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His name is Charles Graves. He can wear any face; imitate any voice; fit in anywhere. His work for the Agency is legendary, especially among the hidden clusters of Christians he has helped uncover and "reclaim." His father and only remaining family, Senator Cotton Graves, loves him. His coworker, relentless logic-girl Julia Jenkins, will do anything for him. His competition, Agency hot-shot Richard Farris, is determined to discredit him.
But no one, least of all Charles himself, really knows who Charles Graves is.
Haunted by his traumatic childhood and equally addicted to alcohol and playing with a wood-block puzzle, Charles turns himself into other people in a desperate attempt to escape himself. On assignment to find the Reverend James Cleveland, a dangerous preacher on the loose in downtown Houston, Charles is just minutes away from the crowning success of his career-until he sees the light in Cleveland's arresting presentation of the gospel.
Suddenly, Charles has changed sides and plunged himself, Julia, Cotton, and Cleveland into a pitched battle with the world, the flesh, and the devil-a battle that will bring each one face-to-face with their reality's most startling, life-changing truths.
Marc Schooley's dystopian novel The Dark Man is an elegantly written psychological drama that's nearly as spell-binding as one of James Cleveland's sermons.
While the book contains plenty of action-movie chases, espionage, and helicopter fights, where it really stands out is in its gripping exploration of the human mind and spirit. Farris, Cotton, Julia, and especially the tormented Charles carry on conversations with themselves, their memories, and their hopes that are revealing, disturbing, and sometimes profound. Into their struggles, the voice of the gospel offers peace and the power of redemptive sacrifice.
The Dark Man is a powerful introduction to Marc Schooley and another memorable offering from Marcher Lord Press.
- Rachel Starr Thomson, author of The Seventh World Trilogy: Worlds Unseen, Burning Light, and Coming Day
Posted October 31, 2009
In Texas undercover agent Charles Graves, the man with a thousand faces, is assigned to destroy the last remaining powerful Christian leader in the United States, Reverend James Cleveland. As he gathers evidence, Charles goes to arrest Reverend Cleveland, but suddenly hears voices in his head insisting he heed the message his target proclaims.
This turns Charles from a cynic to a believer in God. He quits his law enforcement position and works to protect James and the word against his former associates, which includes his father. However, the Dark Man from his past urges him to forget this Christian nonsense and take care of himself especially when his former comrades are searching to assassinate him as a traitor. Charles has to choose between standing up for God or standing up with the Dark Man who haunts his breathing.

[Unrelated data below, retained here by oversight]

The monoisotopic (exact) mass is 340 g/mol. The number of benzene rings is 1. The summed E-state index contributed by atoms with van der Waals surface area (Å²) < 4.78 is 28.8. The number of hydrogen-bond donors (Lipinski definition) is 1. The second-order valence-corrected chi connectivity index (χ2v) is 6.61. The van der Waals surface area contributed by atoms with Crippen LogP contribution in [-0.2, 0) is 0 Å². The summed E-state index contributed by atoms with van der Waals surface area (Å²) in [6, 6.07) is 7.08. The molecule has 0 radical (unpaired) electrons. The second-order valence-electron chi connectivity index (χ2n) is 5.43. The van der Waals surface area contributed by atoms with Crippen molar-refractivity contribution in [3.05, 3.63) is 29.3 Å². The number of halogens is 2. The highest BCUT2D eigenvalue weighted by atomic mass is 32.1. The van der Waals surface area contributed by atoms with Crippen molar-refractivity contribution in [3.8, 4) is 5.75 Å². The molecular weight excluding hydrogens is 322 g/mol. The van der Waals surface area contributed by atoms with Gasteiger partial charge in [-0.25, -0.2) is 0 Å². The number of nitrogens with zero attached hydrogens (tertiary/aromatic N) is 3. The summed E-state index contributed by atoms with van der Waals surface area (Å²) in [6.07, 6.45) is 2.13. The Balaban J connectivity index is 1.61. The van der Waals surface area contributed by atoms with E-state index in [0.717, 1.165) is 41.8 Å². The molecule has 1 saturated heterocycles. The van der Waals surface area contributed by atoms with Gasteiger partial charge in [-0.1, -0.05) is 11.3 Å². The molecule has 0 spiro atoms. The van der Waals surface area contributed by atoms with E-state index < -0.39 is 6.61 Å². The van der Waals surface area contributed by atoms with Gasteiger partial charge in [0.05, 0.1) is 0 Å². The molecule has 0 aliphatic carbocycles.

This is a fascinating but grim future tale that has Big Brother (and Sister) watching you ready to prance and harass. Charles is a terrific conflicted protagonist pulled schizoid like in two directions. Although The Dark Man inside his head also appears inside other people's brains abating the issue of the hero's sanity, fans will relish this profound look at persecution as religious tolerance is unacceptable.
Posted June 11, 2009
Review by Jill Williamson
In this near-future psychological thriller, undercover agent Charles Graves is working to bring down the last remnants of Christians in Texas. Charles is capable of the ultimate disguises, like the kind that Tom Cruise uses in the Mission Impossible movies. Charles' assignment: bring down Reverend James Cleveland, the one remaining influential Christian leader in the US.
Just before Charles can arrest Cleveland, he hears God's voice through the Reverend's message. Charles surrenders his heart to God right there and goes awol. Now Charles is working against his former colleagues, including his own father. Charles' dark past continues to haunt him in the form of a wooden puzzle from his childhood. This "dark man" argues with Charles, urging him to look out for Charles and Charles alone. As Charles tries to serve his new God, he must continually stand up to the dark man of his past.
I thought this book was excellent! It started out with a fascinating slow-pace that, for some reason, reminded me of when I read 1984. I think it was the way Schooley created his future world. It was as if anyone in the government could be watching you, waiting to arrest you for the smallest infraction.
When Charles converts to Christianity, the story turns into a chase. Charles' ex-comrades are seeking to bring him down, but Charles needs to rescue some people and avert a major disaster without being caught. I liked how everyone had a voice in their head, I thought it was an interesting way to look at how people struggle with decision making and temptation. This is a deep, thought-provoking novel and well worth a read.